Bioreactors: Control, Optimization and Applications

Dear Colleagues,

Biochemical engineering deals with the processing of biological or chemical materials using enzymes or living cells as biological catalysts. At a central position in a biotechnological process is the bioreactor. Its role is frequently dominant on the overall technical and economical performance of the process. The characteristics of the biological reaction can also affect the requirements on the other steps of the process, such as the preparation of the media and the downstream operations for product recovery and purification.

Each bioconversion process is dependent on many factors including growth conditions, homogeneity of fermentation medium, cell density, etc. The decisions made in the design of bioreactors might have a significant impact on the overall process performance; in fact, bioreactor design/operation mode is an important key factor to achieve optimum conditions for maximum yield/productivity in fermentation; the main function of a properly designed bioreactor is to provide a controlled environment to achieve optimal growth and/or product formation in the particular cell system employed. In this regard, knowledge of reaction kinetics is essential to gain an understanding of the workings of a biological reactor. Other areas of bioprocess engineering, such as mass and energy balances, mixing, mass transfer, and heat transfer, are also required.

Moreover, qualitative and quantitative descriptions of a production process through the analysis of various parameters by automatic or manual methods are necessary for process control and optimization. The objects of process monitoring can be the environmental status or the varied values of operational variables. Through analysis, the cellular or engineering problems of a bioreactor on different scales can be identified. Inter-scale observation and operation are crucial in bioprocess optimization.

In this context, there is the necessity to research and improve the topic “Bioreactors: Control, Optimization and Applications”. The objective of this Topic Project is to showcase the diversity and advances in research that contributes to developing effective systems for the microorganism culture and bio-chemical production.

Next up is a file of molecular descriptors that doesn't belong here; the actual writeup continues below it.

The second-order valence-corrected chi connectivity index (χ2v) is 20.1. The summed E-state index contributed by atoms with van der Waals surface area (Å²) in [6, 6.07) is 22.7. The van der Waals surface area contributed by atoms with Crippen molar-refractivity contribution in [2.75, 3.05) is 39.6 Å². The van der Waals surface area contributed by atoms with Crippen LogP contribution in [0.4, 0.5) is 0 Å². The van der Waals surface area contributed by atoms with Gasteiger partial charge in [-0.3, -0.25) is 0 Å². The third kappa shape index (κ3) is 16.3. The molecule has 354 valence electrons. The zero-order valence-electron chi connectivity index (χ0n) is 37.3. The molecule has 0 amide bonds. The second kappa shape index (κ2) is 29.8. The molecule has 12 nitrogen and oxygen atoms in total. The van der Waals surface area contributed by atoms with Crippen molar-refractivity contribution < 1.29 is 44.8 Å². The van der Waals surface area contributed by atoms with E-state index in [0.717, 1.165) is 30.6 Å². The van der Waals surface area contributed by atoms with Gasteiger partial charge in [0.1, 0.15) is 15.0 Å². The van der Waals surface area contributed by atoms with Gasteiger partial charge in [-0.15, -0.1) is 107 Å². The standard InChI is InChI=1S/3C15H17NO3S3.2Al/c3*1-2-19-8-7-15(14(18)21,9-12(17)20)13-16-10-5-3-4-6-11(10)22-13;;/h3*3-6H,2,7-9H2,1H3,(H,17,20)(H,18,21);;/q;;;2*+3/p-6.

Original papers are solicited on experimental/theoretical studies on bioreactor systems. We are particularly interested in receiving manuscripts that integrate biology and engineering research and/or experimental and theoretical studies. We invite researchers from all areas of bioengineering to submit manuscripts for this important Topic Project.

Deadline for abstract submissions: 30 September 2021.
Deadline for manuscript submissions: 31 December 2021.

Topic Board

Dr. Francesca Raganati
E-Mail Website
Topic Editor-in-Chief
Dipartimento di Ingegneria Chimica, dei Materiali e della Produzione Industriale, Università degli Studi di Napoli Federico II, Piazzale Tecchio 80 - 80125 Napoli, Italy
Interests: fermentation; bioreactors; bioprocess engineering; biomass conversion
Special Issues and Collections in MDPI journals
Dr. Alessandra Procentese
E-Mail Website
Topic Associate Editor-in-Chief
Department of Biotechnology and Biomedicine, Technical University of Denmark, Søltofts Plads 2800 Kgs. Lyngby, Denmark
Interests: fermentation; bioreactors; bioprocess engineering; biomass conversion
Special Issues and Collections in MDPI journals

Keywords

cell culture; fermentation; bioprocessing; scale-up; bioreactor design; mathematical models; monitoring and control; bioreactor optimization

Relevant Journals List

Journal Name Impact Factor CiteScore Launched Year First Decision (median) APC
Processes
processes
2.847 2.4 2013 11.6 Days 2000 CHF Submit
Catalysts
catalysts
4.146 4.5 2011 11.41 Days 2000 CHF Submit
Applied Sciences
applsci
2.679 3.0 2011 13.8 Days 2000 CHF Submit
Fermentation
fermentation
3.975 6.0 2015 13.42 Days 1600 CHF Submit
Bioengineering
bioengineering
- 6.1 2014 18.84 Days 1600 CHF Submit

Published Papers (3 papers)

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Article
Effect of Pyrolysis Conditions on the Performance of Co–Doped MOF–Derived Carbon Catalysts for Oxygen Reduction Reaction
Catalysts 2021, 11(10), 1163; https://0-doi-org.brum.beds.ac.uk/10.3390/catal11101163 - 27 Sep 2021
Abstract
MOF–derived porous carbon is a type of promising catalyst to replace expensive Pt–based catalysts for oxygen reduction reaction (ORR). The catalytic activity for ORR depends closely on pyrolysis conditions. In this work, a Co–doped ZIF–8 material was chosen as a research object. The [...] Read more.
MOF–derived porous carbon is a type of promising catalyst to replace expensive Pt–based catalysts for oxygen reduction reaction (ORR). The catalytic activity for ORR depends closely on pyrolysis conditions. In this work, a Co–doped ZIF–8 material was chosen as a research object. The effect of pyrolysis conditions (temperature, heating rate, two–step heating) on the ORR performance of ZIF–derived carbon catalysts was systematically studied. The Co–ZIF–8 catalyst carbonized at 900 °C exhibits better ORR catalytic activity than that carbonized at 800 °C and 1000 °C. Moreover, a low heating rate can enhance catalytic activity. Two–step pyrolysis is proven to be an effective way to improve the performance of catalysts. Reducing the heating rate in the low–temperature stage is more beneficial to the ORR performance, compared to the heating rate in the high–temperature stage. The results show that the Co–ZIF–8 catalyst exhibits the best performance when the precursor was heated to 350 °C at 2 °C/min, and then heated to 900 °C at 5 °C/min. The optimum Co–ZIF–8 catalyst shows a half–wave potential of 0.82 V and a current density of 5.2 mA·cm−2 in 0.1 M KOH solution. It also exhibits high content of defects and good graphitization. TEM mapping shows that Co and N atoms are highly dispersed in the polyhedral carbon skeleton. However, two–step pyrolysis has no significant effect on the stability of the catalyst. Full article